Knowledge is wealth in its purest form, fully possessed by and inseparable from the individual. As noted in previous sections of this essay, the application of deliberately obtained knowledge to complex situations establishes the sovereignty of the individual. Variety is wealth insofar as it offers an array of options which may be combined in countless ways to confront the problems of living in the world. Variety in knowledge offers adaptability, and adaptability is the key to survival and prosperity at all levels. Ultimately, resilience, rooted in such flexibility, is the real meaning or value of wealth, of any kind.
Without variety, there would be only pure uniformity. All of existence would be one: one mass, with no constituent particles, with no variation of properties, no mobility and no place to go besides. Without the interaction among particles, among diverse forms, forces, materials and beings, nothing of the universe we know could exist. It is the collision, the mechanics, the action and reaction, the combination and differentiation among existent bodies that makes life, gravity, beauty, freedom and invention possible. Within the intelligent recourse to variety, there exists for humanity a maximum possibility for resilience in changing and adverse conditions. Inherent in this variety of choice is not only existence, but the possibility of freedom. Choice is not freedom as such, but together with intellect, offers us the possibility of really approaching it.
In the spirit of this re-examination of what wealth is, we need to take into account the attributes that help to locate, formulate and communicate knowledge. Eloquence is wealth, as it represents an intelligent sorting and refinement of vastly diverse ideas and elements of the surrounding world, offering clarity, harmony, and again, the possibility of freedom, through the use of cultural knowledge and variety for the most inventive yet apt expression of human reality. Precise expression of complex ideas liberates the individual, and eloquence is more what it aims to be when it speaks the truth, its options expanded — so in the best case, it is a measure of the potential for liberation through ideas, in any given context.
The Declaration of Independence or Martin Luther King's "I have a dream" speech are eloquent not merely as expert wordsmithy, but because they transmit transcendent truths, and they comment on evidence of what most needs addressing: truth upon truth, distilled into fluid language, freeing the mind to believe in hard-won solutions. Barack Obama's use of language falls into these transcendent categories: it is important to recognize that what his campaign has injected into American politics is not flowery rhetoric or ideological fluff, but a very real contact with the urge to get at, make sense of and share through the use of language, those timeless truths about the human condition that give democracy its purpose.
It could be said that all social ills are the direct result of insufficient communicative agreements between and among individual people and the constituents they represent, whatever the political structure within which those ills arise. It could be said that most political structures are the direct result of insufficient eloquence, having led to the use of force where it would otherwise not be suggested at all. In order to engage in dialogue, or in heated disagreement, we need to have an agreed semantic base, use shared measurements, make common assumptions about the world —we live on the Earth, it is round, it has a geological history, there were civilizations that pre-date our own, trees that shed their leaves in winter and those that don't are categorically different—, so at least we know what concepts we agree or disagree over.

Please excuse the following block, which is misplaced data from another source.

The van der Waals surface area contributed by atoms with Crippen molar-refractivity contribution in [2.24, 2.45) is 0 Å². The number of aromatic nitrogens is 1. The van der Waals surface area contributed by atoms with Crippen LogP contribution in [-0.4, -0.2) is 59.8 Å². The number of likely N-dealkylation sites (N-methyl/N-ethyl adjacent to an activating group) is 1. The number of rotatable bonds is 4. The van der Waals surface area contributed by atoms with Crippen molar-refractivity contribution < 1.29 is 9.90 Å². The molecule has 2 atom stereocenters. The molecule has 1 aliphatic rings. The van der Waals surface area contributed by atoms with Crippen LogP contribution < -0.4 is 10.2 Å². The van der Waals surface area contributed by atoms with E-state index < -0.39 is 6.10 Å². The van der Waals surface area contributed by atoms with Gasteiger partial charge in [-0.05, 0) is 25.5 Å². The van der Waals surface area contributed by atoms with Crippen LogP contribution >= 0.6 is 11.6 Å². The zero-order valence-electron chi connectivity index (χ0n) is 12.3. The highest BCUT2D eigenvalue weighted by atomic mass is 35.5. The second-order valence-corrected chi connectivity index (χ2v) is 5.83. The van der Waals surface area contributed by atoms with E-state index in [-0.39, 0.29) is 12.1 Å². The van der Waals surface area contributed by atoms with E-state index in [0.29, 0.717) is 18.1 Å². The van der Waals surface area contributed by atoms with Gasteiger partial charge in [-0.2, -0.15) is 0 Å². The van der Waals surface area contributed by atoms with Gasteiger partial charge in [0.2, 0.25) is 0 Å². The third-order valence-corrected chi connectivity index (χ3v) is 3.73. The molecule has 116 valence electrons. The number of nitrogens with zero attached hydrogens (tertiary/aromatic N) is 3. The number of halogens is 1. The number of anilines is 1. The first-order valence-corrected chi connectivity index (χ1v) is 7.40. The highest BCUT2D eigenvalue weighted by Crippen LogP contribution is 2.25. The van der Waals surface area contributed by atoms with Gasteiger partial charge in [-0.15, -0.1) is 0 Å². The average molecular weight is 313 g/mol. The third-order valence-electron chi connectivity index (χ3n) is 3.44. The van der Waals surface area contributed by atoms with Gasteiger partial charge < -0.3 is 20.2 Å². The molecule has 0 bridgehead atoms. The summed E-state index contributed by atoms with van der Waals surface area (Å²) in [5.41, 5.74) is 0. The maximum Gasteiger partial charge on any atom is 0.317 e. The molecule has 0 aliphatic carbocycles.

Culture, the vague and potent mix of ideas, traditions, changes, principles, language, will and expression, which defines all civil structures and to some degree all human communication, is an abstract category within which we conceptualize the intelligent diversity of a society. The more numerous the contributions, the more tolerant and open the means of administering and delivering cultural expressions of all sorts, the more knowledge there is available, the more possibility for new directions there is, the more resilient a system of human interaction within which those cultural expressions occur, will be. To benefit from such diverse inputs, from such productive oppositions, frictions and propositions, is to gain vital cultural and organizational resilience, to increase the wealth —as against decay— of a community, is to project its future potential as far as possible, in as many directions as possible.
This may appear to be a redefinition of wealth, but it represents nothing more than honest thought about thought itself and its central and unimpeachable role in every individual human being's life and navigation through life, and by extension the role that diverse and adaptable thought processes play in the life of a community, culture or nation. To address the faultlines where we find our political faith cracking, or to heal the wounds and cleanse the infections that seem to be inviting a long-term economic decay, we need to privilege the access to knowledge, but also to the ability to develop, disseminate, modify, adapt and expand it, for the overall wealth of a nation, a culture, a community, and the realm of individual freedom itself.
- Part 1: With or Without Ideas
- Part 2: Navigational Tools (Point of View)
- Part 3: Fate, Victimization & Sovereignty
- Part 4: Do we have an academic culture?
- Part 5: Culture & Resilience: a Redefinition of Wealth
[from Cave Painting, at Casavaria]